A Hussain, E Geddoa, H Almusawy
hemangioma, vascular malformations
A Hussain, E Geddoa, H Almusawy. Huge Hemangioma Of The Face. The Internet Journal of Surgery. 2005 Volume 7 Number 2.
A 10 months girl infant was brought by her family with a progressive swelling of left side of face since birth involving nose and obscuring left orbit; associated with occasional mild bleeding. What it could be:
The aim of presenting this case is to see the extreme of hemangioma presentation, with review of literatures about the methods of treatment.
This girl infant was brought to the outpatient clinic at Alburaihy hospital, Taiz, YEMEN Sept; 2004. The family gave a history of progressive tumor enlargement in the left side of face since birth, of otherwise normal healthy child. This was associated with occasional ulcerations and bleeding.
There were no other abnormalities. And the other history items were unremarkable.
On examination: a huge tumor occupying the left side of the face with ulceration and necrosis. Red margin zone was seen only on the top surrounded by normal skin. The left orbit obscured was by the tumor but the left eye was normal.
Investigations including skull X-Ray were unremarkable. A biopsy was taken from the lesion, which confirmed the vascular malformation as hemangioma.
Classification and presentation: The superficial vascular malformation could be divided in to simple, such as infantile hemangioma, port-wine stains, capillarovenous angiodysplasias, and arteriovenous fistulae and malformations and complex type such as systematized (Sturge-Weber and Bonnet-Dechaume-Blanc syndromes, Cobb's metameric angiomatosis, Klippel-Trenaunay and Parkes Weber's syndromes) or disseminated (Weber-Osler-Rendu disease and blue rubber-bleb nevus syndrome (1)
Hemangiomas are the most common benign tumor of infancy. Most hemangiomas remain asymptomatic and can be managed by close observation;(2) There is female predilection especially for syndromes associated with hemangioma (3)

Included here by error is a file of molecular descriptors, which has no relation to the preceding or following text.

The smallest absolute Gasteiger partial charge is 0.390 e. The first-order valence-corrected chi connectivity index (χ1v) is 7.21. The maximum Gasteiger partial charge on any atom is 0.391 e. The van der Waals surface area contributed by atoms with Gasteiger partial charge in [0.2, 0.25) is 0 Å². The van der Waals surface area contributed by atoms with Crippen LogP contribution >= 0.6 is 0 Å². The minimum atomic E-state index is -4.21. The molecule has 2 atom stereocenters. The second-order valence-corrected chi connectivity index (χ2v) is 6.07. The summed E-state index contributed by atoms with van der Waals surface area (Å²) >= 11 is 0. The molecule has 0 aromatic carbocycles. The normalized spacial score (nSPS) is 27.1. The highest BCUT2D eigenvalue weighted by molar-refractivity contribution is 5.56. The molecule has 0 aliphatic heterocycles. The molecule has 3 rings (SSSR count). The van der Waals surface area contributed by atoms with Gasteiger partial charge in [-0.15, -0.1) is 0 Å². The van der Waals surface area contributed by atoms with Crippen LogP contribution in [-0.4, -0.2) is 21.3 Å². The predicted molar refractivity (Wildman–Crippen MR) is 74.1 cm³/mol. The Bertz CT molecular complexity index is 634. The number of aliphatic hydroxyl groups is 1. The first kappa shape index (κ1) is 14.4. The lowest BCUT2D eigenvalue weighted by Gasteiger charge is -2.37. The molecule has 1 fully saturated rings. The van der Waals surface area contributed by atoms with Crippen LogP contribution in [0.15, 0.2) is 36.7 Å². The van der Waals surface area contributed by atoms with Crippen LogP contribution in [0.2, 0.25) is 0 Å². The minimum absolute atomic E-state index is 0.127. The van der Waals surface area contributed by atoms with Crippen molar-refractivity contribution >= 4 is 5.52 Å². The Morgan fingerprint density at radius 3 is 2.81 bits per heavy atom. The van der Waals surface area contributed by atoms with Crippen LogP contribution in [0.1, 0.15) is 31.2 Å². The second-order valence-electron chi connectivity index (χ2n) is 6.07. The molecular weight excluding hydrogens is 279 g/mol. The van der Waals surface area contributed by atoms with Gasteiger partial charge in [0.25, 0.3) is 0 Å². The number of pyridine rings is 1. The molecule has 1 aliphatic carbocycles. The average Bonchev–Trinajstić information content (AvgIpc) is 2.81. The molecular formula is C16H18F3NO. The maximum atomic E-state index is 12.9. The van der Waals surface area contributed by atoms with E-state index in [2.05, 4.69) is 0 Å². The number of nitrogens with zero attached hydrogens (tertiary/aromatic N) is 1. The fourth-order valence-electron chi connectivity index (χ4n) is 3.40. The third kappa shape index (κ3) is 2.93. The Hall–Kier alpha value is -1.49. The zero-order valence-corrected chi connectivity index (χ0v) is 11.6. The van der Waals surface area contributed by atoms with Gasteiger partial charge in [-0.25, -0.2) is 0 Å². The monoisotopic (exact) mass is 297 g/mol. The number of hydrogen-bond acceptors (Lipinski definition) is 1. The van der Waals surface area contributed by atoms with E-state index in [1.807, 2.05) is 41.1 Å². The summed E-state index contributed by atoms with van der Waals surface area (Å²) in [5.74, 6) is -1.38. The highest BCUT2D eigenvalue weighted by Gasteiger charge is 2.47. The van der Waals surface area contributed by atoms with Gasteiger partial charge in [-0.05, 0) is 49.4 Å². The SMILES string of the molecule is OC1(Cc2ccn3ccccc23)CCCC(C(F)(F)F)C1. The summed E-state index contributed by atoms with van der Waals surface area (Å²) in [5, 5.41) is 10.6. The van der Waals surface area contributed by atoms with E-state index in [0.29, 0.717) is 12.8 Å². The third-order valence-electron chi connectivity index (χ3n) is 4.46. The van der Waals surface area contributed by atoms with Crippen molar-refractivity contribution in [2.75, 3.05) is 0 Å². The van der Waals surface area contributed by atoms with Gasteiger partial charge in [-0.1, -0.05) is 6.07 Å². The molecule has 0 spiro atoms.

The natural course of immature hemangiomas in infants is well known. A rapid phase of growth from 6 to 8 months is followed by a period of stability then regression. Since approximately 70% of these immature hemangiomas resolve spontaneously, abstention is generally the rule (4)
Rapidly proliferating haemangiomas of the face may obscure vision with the development of deprivation amblyopia. Early intervention is required to prevent complications (5)
Therefore, The list of treatment includes surgical and non-surgical treatment. Not all vascular malformations can be successfully treated; in certain cases watchful waiting seems justified but not in cases of severe problems, giant growth, and local complications (6)
Hemangiomas in 74% of the infants demonstrated either good or partial response to treatment with ultrapotent topical corticosteroids (7)
Nowadays, preoperative super selective embolization is recommended to minimize intra operative blood loss. (8) The Nd: YAG laser wavelength exhibits minimal tissue absorption and maximal penetration by comparison with the CO2 laser's maximal absorption and minimal penetration. These properties allow a variety of uses in maxillofacial surgery particularly coagulation of angiomatous lesions (9)
Other non-surgical method of (magnetic resonance) MR-guided sclerotherapy seems feasible for clinical application. (10).
Surgical resection of the tumor can be a challenge; to achieve complete resection, prevention of recurrence and decreasing complications, sugeons adopted different approaches and precautions. One of these approaches is circular excision and purse string (11)
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